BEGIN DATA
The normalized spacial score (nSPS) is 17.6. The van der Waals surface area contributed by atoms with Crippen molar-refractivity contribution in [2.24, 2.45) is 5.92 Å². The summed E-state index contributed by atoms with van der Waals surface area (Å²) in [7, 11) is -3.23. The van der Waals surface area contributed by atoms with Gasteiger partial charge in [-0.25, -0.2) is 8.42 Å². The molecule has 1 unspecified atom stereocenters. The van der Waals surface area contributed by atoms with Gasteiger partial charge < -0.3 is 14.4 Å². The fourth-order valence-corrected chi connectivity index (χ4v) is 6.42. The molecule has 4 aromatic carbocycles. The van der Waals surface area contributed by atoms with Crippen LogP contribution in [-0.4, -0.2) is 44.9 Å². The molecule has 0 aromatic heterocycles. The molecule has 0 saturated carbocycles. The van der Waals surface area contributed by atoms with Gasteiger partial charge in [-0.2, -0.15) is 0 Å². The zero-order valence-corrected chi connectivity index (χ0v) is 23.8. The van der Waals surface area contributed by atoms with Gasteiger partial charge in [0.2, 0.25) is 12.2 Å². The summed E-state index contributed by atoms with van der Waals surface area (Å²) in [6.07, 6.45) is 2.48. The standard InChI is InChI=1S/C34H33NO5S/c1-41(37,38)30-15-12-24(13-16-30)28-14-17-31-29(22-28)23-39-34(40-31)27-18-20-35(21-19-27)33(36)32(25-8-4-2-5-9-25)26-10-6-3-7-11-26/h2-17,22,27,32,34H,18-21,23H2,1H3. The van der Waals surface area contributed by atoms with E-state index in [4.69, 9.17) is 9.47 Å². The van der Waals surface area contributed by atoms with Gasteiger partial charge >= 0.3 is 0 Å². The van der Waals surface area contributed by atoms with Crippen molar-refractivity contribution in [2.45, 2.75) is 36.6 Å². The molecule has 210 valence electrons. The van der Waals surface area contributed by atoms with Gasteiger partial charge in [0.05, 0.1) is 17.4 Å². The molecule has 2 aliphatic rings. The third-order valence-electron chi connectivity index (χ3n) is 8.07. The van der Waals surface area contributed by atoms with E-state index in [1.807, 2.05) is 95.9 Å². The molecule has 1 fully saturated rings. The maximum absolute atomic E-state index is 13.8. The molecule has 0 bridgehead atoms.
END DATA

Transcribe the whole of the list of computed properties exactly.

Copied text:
The normalized spacial score (nSPS) is 17.6. The van der Waals surface area contributed by atoms with Crippen molar-refractivity contribution in [2.24, 2.45) is 5.92 Å². The summed E-state index contributed by atoms with van der Waals surface area (Å²) in [7, 11) is -3.23. The van der Waals surface area contributed by atoms with Gasteiger partial charge in [-0.25, -0.2) is 8.42 Å². The molecule has 1 unspecified atom stereocenters. The van der Waals surface area contributed by atoms with Gasteiger partial charge < -0.3 is 14.4 Å². The fourth-order valence-corrected chi connectivity index (χ4v) is 6.42. The molecule has 4 aromatic carbocycles. The van der Waals surface area contributed by atoms with Crippen LogP contribution in [-0.4, -0.2) is 44.9 Å². The molecule has 0 aromatic heterocycles. The molecule has 0 saturated carbocycles. The van der Waals surface area contributed by atoms with Gasteiger partial charge in [-0.2, -0.15) is 0 Å². The zero-order valence-corrected chi connectivity index (χ0v) is 23.8. The van der Waals surface area contributed by atoms with Gasteiger partial charge in [0.2, 0.25) is 12.2 Å². The summed E-state index contributed by atoms with van der Waals surface area (Å²) in [6.07, 6.45) is 2.48. The standard InChI is InChI=1S/C34H33NO5S/c1-41(37,38)30-15-12-24(13-16-30)28-14-17-31-29(22-28)23-39-34(40-31)27-18-20-35(21-19-27)33(36)32(25-8-4-2-5-9-25)26-10-6-3-7-11-26/h2-17,22,27,32,34H,18-21,23H2,1H3. The van der Waals surface area contributed by atoms with E-state index in [4.69, 9.17) is 9.47 Å². The van der Waals surface area contributed by atoms with Gasteiger partial charge >= 0.3 is 0 Å². The van der Waals surface area contributed by atoms with Crippen molar-refractivity contribution in [2.45, 2.75) is 36.6 Å². The molecule has 210 valence electrons. The van der Waals surface area contributed by atoms with Gasteiger partial charge in [0.05, 0.1) is 17.4 Å². The molecule has 2 aliphatic rings. The third-order valence-electron chi connectivity index (χ3n) is 8.07. The van der Waals surface area contributed by atoms with E-state index in [1.807, 2.05) is 95.9 Å². The molecule has 1 fully saturated rings. The maximum absolute atomic E-state index is 13.8. The molecule has 0 bridgehead atoms.